SHS Women and Wikipedia

by | Jun 13, 2019 | All posts, Equality and Diversity, Health Sciences, Wellbeing | 0 comments

What would we do without Wikipedia? The online encyclopaedia is known worldwide for having the answer to every question we ask, with detailed information on everything from celebrity divorces to scientific discoveries.
But what if this source of all knowledge was biased? Around 90% of Wiki-editors (people who add information to Wikipedia) are men, which has led to Wikipedia having fewer and shorter articles about women.
As this bias has become known, women around the world have taken to their keyboards to remedy it; including Dr Jess Wade who has written over 500 articles on women or BAME (Black, Asian and Minority Ethnic) scientists.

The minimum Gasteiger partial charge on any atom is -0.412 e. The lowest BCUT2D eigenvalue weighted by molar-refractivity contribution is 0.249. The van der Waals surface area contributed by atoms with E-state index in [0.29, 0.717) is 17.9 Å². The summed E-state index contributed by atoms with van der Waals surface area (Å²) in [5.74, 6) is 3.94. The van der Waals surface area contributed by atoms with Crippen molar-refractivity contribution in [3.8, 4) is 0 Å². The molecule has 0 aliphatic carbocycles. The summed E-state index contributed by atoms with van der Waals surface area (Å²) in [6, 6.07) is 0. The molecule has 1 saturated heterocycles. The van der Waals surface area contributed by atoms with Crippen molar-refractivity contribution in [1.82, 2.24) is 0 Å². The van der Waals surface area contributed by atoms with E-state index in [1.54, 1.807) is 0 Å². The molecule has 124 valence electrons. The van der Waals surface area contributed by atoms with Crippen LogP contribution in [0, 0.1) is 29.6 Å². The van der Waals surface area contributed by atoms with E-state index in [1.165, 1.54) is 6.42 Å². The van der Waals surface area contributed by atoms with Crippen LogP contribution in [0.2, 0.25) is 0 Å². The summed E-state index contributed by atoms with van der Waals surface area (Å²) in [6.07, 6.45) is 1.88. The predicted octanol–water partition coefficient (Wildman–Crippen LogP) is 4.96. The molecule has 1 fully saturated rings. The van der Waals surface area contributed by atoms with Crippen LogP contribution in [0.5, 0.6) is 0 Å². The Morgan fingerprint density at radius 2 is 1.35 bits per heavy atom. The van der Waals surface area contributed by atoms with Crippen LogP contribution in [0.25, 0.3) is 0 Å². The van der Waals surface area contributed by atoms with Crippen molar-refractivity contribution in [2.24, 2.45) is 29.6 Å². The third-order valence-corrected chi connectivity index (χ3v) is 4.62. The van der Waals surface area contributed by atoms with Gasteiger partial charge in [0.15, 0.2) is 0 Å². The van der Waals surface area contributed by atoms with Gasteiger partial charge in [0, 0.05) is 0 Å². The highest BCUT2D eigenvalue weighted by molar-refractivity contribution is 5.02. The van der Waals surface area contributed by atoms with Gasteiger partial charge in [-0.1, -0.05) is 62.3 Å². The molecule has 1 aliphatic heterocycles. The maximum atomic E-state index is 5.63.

Following a talk by Jess about gender equality for International Women’s Day, the School of Health Sciences hosted a workshop on wiki-editing with Carol Ann Whitehead; managing director of a small business, and equality and diversity advocate.

Carol talked attendees through the issue of gender bias on Wikipedia, and gave top tips on what we can do to fix it. This followed an inspiring talk by Dr Mary Tully about her award-nominated work at the Health e-Research Centre on ‘Data Saves Lives’ a project focused on harnessing data and technology to improve health.

Karolina Kluk-de Kort, Athena SWAN lead commented on the event “It was great to hear so many inspirational stories. I am ready to start editing Wiki! We will definitely be joining Carol Ann on 9th October 2019 for Wiki Edit-a-Thon event on Ada Lovelace day at the Pankhurst Centre ”


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